The merger will lead to “significant cost and net revenue synergies” of £35 million a year according to a joint statement with a further £5 million saved from combining the distribution channels and brand portfolios.
However it’s believed that nearly 500 staff – or 12 per cent of the combined company’s 4,000 workforce – will be made redundant over the next three years as a result of the merger. The closure of some of its production plants is also likely to be on the cards with the new entity likrly to review Britvic’s operations both here and in France.
It’s not yet clear where the axe will fall or to what extent the Irish operation Britvic Ireland will be affected.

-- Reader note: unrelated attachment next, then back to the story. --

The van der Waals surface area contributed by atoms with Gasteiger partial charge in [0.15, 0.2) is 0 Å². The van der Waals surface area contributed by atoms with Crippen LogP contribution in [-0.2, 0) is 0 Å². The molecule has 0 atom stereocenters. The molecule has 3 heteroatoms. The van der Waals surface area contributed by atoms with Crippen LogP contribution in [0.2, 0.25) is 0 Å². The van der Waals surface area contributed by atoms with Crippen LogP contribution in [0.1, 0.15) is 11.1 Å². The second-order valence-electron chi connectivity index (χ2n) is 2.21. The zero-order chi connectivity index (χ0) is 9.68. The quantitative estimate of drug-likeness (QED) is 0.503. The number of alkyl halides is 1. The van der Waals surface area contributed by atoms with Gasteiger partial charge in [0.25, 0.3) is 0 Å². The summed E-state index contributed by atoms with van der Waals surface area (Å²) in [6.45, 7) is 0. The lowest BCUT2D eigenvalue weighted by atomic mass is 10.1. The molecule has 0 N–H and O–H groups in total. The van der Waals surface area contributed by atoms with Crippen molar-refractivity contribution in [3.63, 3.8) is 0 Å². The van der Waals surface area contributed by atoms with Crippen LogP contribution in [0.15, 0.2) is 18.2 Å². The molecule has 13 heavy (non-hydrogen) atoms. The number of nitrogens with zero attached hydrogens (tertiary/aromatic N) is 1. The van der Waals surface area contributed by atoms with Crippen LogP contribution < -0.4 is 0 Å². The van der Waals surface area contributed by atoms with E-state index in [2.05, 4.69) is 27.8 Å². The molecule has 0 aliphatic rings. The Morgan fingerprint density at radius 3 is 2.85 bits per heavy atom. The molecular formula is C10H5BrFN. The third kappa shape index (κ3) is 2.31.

But the merger will create one of the leading soft drinks companies in Europe with annual sales of over £1.5 billion through a portfolio of strong brands.
Britvic will hold around 63 per cent of the new company to Barr’s 37 per cent holding.
The combination will maximise the high level of ‘complementary’ between the two businesses in terms of brands, sales channel presence and geographic presence.
The merged company’s HQ will form part of Barr’s existing Head Office in Cumbernauld in Scotland while its operations will be run from Britvic’s Hemel Hempstead office.
The merger is likely to take place in February following shareholder approval and clearance from the Office of Fair Trading in the UK.
AG Barr’s current Chief Executive Roger White will take on the role of Chief of the new entity following the retirement of Britvic Chief Executive Paul Moody, who’d been in the post for the past 10 years and played a considerable part in the merger deal.
Britvic Ireland stated that it was too soon to comment as the process was still in train. More would be known post-February 2013.